Everyone has their favorite part of the holiday season. For some delicious homemade dinners best exemplify what the holidays mean. Others enjoy the shower of gifts being given and received. However, I find that the extra time to relax and converse with family and friends to be the most enjoyable.
These conversations are often quirky, usually interesting and sometimes exasperating but I generally find myself reflecting on them for weeks later as I consider the different viewpoints presented. The flood of different perspectives undoubtedly diversifies my own opinions as well as helping me to understand the opposing sides of many economic debates. Occasionally these discussions even inspire me to investigate a subject in more depth.
This year while around the Christmas dinner table topics wandered from politics to watermelon theft. At one point someone mentioned that the average Canadian was better off than the average American. It turns out that particular statistic is rather open to debate (per capita GDP is about 8000 dollars higher for Americans than Canadians) it did make me wonder if countries further from the equator had a higher level of affluence simply because being very poor would be generally more difficult in a colder climate.
As any good economist would do I immediately set out to find some data sources. I found a list of per capita GDP and a list of countries latitude dropped them into a spreadsheet and created a scatter plot. Sadly it doesn't seem like I've stumbled upon any remarkable insights. Although there does seem to be some weak correlation between latitude and affluence it definitely isn't a major factor. There are many very poor countries at high latitudes (mostly former Soviet nations) and some very rich countries at low latitudes (mostly oil rich middle eastern nations). Even if we removed the nations that derive their wealth primarily from the resources under their territory we still find nations such as Singapore with very wealthy individuals nearly on the equator.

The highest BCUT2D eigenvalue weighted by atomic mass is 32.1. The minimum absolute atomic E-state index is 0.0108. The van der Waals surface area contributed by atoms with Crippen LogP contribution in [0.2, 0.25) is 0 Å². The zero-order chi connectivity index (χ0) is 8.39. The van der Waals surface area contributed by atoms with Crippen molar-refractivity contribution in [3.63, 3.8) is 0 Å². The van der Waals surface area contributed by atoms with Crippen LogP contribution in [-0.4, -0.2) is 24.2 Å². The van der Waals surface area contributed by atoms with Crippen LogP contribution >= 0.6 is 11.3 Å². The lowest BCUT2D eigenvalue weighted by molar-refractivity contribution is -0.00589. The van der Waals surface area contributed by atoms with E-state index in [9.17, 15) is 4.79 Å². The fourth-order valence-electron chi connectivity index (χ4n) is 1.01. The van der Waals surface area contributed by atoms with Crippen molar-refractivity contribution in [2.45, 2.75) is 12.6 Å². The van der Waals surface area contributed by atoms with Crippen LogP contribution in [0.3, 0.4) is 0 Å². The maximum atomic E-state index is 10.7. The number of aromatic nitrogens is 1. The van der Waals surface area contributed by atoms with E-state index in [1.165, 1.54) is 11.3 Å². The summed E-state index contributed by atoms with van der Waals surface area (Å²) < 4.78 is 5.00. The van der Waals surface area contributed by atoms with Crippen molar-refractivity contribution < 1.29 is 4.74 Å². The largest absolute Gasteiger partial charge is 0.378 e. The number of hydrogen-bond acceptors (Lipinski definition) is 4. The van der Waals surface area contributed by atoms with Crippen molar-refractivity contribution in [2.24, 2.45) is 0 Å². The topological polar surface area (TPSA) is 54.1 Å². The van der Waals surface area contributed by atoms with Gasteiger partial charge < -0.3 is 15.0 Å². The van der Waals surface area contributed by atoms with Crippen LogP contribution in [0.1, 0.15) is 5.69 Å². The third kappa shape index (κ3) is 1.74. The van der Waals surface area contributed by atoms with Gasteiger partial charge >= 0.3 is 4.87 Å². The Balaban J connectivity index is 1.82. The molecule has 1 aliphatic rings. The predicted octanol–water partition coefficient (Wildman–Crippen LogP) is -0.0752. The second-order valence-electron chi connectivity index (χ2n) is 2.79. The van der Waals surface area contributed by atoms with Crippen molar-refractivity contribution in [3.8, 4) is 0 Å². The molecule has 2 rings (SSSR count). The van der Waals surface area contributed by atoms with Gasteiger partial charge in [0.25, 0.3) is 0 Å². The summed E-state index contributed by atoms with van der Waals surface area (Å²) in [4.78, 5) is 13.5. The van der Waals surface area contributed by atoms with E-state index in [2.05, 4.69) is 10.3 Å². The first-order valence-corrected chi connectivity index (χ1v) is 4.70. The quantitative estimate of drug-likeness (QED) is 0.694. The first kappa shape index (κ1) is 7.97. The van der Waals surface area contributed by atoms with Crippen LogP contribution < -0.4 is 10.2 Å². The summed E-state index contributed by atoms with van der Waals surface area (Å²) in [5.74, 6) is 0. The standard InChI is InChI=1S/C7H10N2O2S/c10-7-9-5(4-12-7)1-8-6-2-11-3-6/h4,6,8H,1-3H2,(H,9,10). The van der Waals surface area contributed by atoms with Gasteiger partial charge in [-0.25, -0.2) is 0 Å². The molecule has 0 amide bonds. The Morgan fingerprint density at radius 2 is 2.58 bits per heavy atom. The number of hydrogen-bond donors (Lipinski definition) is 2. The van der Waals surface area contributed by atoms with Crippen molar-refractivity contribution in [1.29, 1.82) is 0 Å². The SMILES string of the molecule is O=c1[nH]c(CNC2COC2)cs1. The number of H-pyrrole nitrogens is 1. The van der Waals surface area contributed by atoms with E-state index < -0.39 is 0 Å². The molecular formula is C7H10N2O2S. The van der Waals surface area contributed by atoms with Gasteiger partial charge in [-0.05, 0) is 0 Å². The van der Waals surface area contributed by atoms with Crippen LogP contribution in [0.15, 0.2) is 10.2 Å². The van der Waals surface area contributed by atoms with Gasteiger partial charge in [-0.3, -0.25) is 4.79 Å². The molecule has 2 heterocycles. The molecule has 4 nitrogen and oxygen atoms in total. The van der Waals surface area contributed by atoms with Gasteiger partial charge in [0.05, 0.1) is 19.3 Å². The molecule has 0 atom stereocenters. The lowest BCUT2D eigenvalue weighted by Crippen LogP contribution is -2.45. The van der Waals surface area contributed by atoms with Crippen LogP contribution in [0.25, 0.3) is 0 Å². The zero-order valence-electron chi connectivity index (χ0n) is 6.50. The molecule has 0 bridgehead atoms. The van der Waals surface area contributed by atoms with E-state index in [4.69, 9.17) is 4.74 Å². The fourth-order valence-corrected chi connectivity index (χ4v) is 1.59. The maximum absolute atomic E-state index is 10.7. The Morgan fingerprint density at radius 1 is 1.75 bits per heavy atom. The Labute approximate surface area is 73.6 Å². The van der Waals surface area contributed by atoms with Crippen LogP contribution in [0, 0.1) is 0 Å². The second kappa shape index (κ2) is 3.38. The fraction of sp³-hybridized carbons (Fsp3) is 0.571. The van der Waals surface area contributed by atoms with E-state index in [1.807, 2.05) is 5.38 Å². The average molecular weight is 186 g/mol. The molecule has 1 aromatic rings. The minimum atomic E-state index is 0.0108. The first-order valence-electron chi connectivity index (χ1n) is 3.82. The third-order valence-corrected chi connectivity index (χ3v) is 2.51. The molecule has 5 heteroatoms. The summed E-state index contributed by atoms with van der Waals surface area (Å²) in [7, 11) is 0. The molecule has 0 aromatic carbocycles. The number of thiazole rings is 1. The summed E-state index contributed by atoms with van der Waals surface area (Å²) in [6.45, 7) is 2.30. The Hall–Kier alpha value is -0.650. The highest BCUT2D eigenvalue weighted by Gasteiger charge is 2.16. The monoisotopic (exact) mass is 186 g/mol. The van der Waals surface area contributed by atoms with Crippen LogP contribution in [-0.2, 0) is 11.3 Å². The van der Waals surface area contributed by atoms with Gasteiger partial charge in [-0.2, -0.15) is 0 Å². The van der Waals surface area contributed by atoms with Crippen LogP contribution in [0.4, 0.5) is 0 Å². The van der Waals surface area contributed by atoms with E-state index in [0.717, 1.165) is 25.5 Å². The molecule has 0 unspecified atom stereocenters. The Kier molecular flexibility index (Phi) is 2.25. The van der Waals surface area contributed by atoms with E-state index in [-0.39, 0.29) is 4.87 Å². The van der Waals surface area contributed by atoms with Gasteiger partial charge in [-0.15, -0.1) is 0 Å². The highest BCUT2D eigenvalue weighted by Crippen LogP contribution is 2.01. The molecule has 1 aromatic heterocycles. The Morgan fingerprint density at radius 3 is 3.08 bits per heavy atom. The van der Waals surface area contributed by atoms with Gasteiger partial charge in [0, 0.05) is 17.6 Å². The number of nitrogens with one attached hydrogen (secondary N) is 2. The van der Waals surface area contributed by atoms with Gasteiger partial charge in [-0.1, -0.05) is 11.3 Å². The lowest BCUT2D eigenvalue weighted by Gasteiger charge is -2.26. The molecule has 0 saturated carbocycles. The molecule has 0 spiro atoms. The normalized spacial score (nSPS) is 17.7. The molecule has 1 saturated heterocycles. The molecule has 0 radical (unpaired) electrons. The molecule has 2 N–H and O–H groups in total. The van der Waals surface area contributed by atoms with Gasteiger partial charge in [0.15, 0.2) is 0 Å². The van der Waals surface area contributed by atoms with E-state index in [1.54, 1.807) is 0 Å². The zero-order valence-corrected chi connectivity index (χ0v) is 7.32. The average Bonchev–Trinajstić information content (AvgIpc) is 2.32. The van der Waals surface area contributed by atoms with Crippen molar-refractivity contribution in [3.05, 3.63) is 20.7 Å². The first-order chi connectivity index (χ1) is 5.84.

Still, one of my favorite exercises in mental gymnastics is attempting to make something incorrect seem plausible. So let's forget for a moment that I've already told you that my hypothesis seems unlikely. Instead consider these completely true facts.
1. The area between the tropics of Cancer and Capricorn represents approximately 40% of the earth's surface area. Given the extreme climates of the far northern and southern poles it represents an even larger proportion of the livable surface area. Yet of the top twenty nation states ranked by GDP per capita only five can be said to lie within this area. Further of these five nations Brunei and the UAE derive over 85% of their GDP from petroleum and natural gas extraction. If there was no correlation between latitude and affluence we would expect 40% of the world's surface area to contain roughly 40% of the world's top 20 nations ranked by affluence, not 25% with 10% of them being wealthy essentially due to a lucky location.
2. All of the most Northern nations (Canada, USA, Denmark (Greenland), Norway, Finland) rank within the top twenty of all nations based on per capita GDP.
3. The majority of nations along the equator have GDP per capita values below the world average.
It's a pretty compelling argument for moving towards a polar region if you want to get rich quick. However, a closer look at the data shows that these facts are attributable to reasons not innately associated with latitude. The top twenty nations by per capita GDP are nearly all western Europe and North America, areas that aren't terribly near the equator. The most northern nations are very wealthy but the next most northern nation (Russia) is not and the most southern nations generally aren't. It's true that most equatorial nations are below the world average but that's because most of them are traditionally undeveloped African countries.
So while it was interesting to investigate the end result is only a conclusion that you should evaluate data yourself rather than accepting media sound bites or journalist's summaries.
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